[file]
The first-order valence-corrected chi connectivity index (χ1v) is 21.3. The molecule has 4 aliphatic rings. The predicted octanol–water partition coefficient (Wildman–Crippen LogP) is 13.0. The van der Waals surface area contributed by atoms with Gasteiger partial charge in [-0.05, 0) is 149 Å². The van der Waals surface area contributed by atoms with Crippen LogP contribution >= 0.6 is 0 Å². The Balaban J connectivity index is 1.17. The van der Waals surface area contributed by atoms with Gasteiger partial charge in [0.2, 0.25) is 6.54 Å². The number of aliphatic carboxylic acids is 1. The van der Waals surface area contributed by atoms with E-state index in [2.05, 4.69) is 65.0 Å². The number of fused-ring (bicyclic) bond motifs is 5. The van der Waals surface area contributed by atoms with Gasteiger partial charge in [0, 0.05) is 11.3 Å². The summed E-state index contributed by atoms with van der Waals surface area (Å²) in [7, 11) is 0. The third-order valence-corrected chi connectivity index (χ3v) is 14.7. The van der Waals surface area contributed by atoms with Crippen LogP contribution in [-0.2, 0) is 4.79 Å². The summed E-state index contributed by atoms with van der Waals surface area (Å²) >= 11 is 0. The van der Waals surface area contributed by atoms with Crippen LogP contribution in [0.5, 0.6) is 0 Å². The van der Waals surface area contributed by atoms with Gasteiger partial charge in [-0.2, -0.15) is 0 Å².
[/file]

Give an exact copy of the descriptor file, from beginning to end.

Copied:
The first-order valence-corrected chi connectivity index (χ1v) is 21.3. The molecule has 4 aliphatic rings. The predicted octanol–water partition coefficient (Wildman–Crippen LogP) is 13.0. The van der Waals surface area contributed by atoms with Gasteiger partial charge in [-0.05, 0) is 149 Å². The van der Waals surface area contributed by atoms with Crippen LogP contribution >= 0.6 is 0 Å². The Balaban J connectivity index is 1.17. The van der Waals surface area contributed by atoms with Gasteiger partial charge in [0.2, 0.25) is 6.54 Å². The number of aliphatic carboxylic acids is 1. The van der Waals surface area contributed by atoms with E-state index in [2.05, 4.69) is 65.0 Å². The number of fused-ring (bicyclic) bond motifs is 5. The van der Waals surface area contributed by atoms with Gasteiger partial charge in [0, 0.05) is 11.3 Å². The summed E-state index contributed by atoms with van der Waals surface area (Å²) in [7, 11) is 0. The third-order valence-corrected chi connectivity index (χ3v) is 14.7. The van der Waals surface area contributed by atoms with Crippen LogP contribution in [-0.2, 0) is 4.79 Å². The summed E-state index contributed by atoms with van der Waals surface area (Å²) >= 11 is 0. The van der Waals surface area contributed by atoms with Crippen LogP contribution in [0.5, 0.6) is 0 Å². The van der Waals surface area contributed by atoms with Gasteiger partial charge in [-0.2, -0.15) is 0 Å².